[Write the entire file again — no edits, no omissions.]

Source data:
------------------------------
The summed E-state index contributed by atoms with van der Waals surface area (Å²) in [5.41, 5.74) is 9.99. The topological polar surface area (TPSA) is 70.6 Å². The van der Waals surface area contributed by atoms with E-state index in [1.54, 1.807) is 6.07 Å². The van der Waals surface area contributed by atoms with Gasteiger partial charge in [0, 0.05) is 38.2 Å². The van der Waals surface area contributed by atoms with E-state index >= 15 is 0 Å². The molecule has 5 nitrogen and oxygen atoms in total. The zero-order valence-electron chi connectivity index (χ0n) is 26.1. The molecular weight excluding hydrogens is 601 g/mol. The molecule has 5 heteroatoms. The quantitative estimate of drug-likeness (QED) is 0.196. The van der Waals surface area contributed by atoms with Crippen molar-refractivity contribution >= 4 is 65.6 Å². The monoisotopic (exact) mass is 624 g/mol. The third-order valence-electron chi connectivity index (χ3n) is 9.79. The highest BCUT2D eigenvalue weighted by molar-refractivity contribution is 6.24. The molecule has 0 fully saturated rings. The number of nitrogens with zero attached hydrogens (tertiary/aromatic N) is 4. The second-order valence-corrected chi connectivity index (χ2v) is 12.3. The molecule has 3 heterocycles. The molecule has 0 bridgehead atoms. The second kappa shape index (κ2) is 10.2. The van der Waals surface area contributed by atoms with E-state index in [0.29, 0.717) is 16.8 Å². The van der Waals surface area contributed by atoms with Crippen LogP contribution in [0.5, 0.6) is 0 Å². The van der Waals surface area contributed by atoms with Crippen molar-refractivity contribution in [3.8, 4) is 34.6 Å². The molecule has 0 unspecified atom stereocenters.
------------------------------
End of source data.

The summed E-state index contributed by atoms with van der Waals surface area (Å²) in [5.41, 5.74) is 9.99. The topological polar surface area (TPSA) is 70.6 Å². The van der Waals surface area contributed by atoms with E-state index in [1.54, 1.807) is 6.07 Å². The van der Waals surface area contributed by atoms with Gasteiger partial charge in [0, 0.05) is 38.2 Å². The van der Waals surface area contributed by atoms with E-state index >= 15 is 0 Å². The molecule has 5 nitrogen and oxygen atoms in total. The zero-order valence-electron chi connectivity index (χ0n) is 26.1. The molecular weight excluding hydrogens is 601 g/mol. The molecule has 5 heteroatoms. The quantitative estimate of drug-likeness (QED) is 0.196. The van der Waals surface area contributed by atoms with Crippen molar-refractivity contribution >= 4 is 65.6 Å². The monoisotopic (exact) mass is 624 g/mol. The third-order valence-electron chi connectivity index (χ3n) is 9.79. The highest BCUT2D eigenvalue weighted by molar-refractivity contribution is 6.24. The molecule has 0 fully saturated rings. The number of nitrogens with zero attached hydrogens (tertiary/aromatic N) is 4. The second-order valence-corrected chi connectivity index (χ2v) is 12.3. The molecule has 3 heterocycles. The molecule has 0 bridgehead atoms. The second kappa shape index (κ2) is 10.2. The van der Waals surface area contributed by atoms with E-state index in [0.29, 0.717) is 16.8 Å². The van der Waals surface area contributed by atoms with Crippen LogP contribution in [0.5, 0.6) is 0 Å². The van der Waals surface area contributed by atoms with Crippen molar-refractivity contribution in [3.8, 4) is 34.6 Å². The molecule has 0 unspecified atom stereocenters.